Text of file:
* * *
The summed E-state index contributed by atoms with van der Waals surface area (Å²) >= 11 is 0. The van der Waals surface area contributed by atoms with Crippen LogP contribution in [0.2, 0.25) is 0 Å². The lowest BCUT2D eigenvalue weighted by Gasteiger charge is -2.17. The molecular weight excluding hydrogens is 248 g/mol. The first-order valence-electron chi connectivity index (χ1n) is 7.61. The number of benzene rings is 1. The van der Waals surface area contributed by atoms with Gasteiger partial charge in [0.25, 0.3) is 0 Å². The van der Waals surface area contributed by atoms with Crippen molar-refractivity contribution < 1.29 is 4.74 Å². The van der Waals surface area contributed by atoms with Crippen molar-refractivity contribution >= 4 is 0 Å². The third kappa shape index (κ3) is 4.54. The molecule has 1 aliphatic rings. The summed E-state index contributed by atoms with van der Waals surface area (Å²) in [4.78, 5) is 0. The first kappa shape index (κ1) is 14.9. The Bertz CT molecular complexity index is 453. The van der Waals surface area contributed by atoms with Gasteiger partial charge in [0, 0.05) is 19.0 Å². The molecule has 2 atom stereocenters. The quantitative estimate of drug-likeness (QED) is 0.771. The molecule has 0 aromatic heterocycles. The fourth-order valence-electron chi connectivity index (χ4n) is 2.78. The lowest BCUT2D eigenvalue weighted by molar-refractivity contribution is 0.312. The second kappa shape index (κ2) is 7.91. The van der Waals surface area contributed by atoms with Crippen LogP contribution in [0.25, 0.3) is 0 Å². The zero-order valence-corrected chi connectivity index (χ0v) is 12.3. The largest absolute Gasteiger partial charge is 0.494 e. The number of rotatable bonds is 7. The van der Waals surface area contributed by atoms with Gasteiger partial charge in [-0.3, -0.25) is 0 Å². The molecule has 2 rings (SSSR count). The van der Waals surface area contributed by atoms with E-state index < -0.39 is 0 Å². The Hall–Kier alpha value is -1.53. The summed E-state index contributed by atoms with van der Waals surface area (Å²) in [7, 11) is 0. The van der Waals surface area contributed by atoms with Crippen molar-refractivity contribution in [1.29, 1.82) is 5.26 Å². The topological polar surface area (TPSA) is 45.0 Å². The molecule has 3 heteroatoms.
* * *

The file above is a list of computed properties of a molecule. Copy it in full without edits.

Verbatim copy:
The summed E-state index contributed by atoms with van der Waals surface area (Å²) >= 11 is 0. The van der Waals surface area contributed by atoms with Crippen LogP contribution in [0.2, 0.25) is 0 Å². The lowest BCUT2D eigenvalue weighted by Gasteiger charge is -2.17. The molecular weight excluding hydrogens is 248 g/mol. The first-order valence-electron chi connectivity index (χ1n) is 7.61. The number of benzene rings is 1. The van der Waals surface area contributed by atoms with Gasteiger partial charge in [0.25, 0.3) is 0 Å². The van der Waals surface area contributed by atoms with Crippen molar-refractivity contribution < 1.29 is 4.74 Å². The van der Waals surface area contributed by atoms with Crippen molar-refractivity contribution >= 4 is 0 Å². The third kappa shape index (κ3) is 4.54. The molecule has 1 aliphatic rings. The summed E-state index contributed by atoms with van der Waals surface area (Å²) in [4.78, 5) is 0. The first kappa shape index (κ1) is 14.9. The Bertz CT molecular complexity index is 453. The van der Waals surface area contributed by atoms with Gasteiger partial charge in [0, 0.05) is 19.0 Å². The molecule has 2 atom stereocenters. The quantitative estimate of drug-likeness (QED) is 0.771. The molecule has 0 aromatic heterocycles. The fourth-order valence-electron chi connectivity index (χ4n) is 2.78. The lowest BCUT2D eigenvalue weighted by molar-refractivity contribution is 0.312. The second kappa shape index (κ2) is 7.91. The van der Waals surface area contributed by atoms with Crippen LogP contribution in [0.25, 0.3) is 0 Å². The zero-order valence-corrected chi connectivity index (χ0v) is 12.3. The largest absolute Gasteiger partial charge is 0.494 e. The number of rotatable bonds is 7. The van der Waals surface area contributed by atoms with Gasteiger partial charge in [-0.3, -0.25) is 0 Å². The molecule has 2 rings (SSSR count). The van der Waals surface area contributed by atoms with E-state index < -0.39 is 0 Å². The Hall–Kier alpha value is -1.53. The summed E-state index contributed by atoms with van der Waals surface area (Å²) in [7, 11) is 0. The van der Waals surface area contributed by atoms with Crippen molar-refractivity contribution in [1.29, 1.82) is 5.26 Å². The topological polar surface area (TPSA) is 45.0 Å². The molecule has 3 heteroatoms.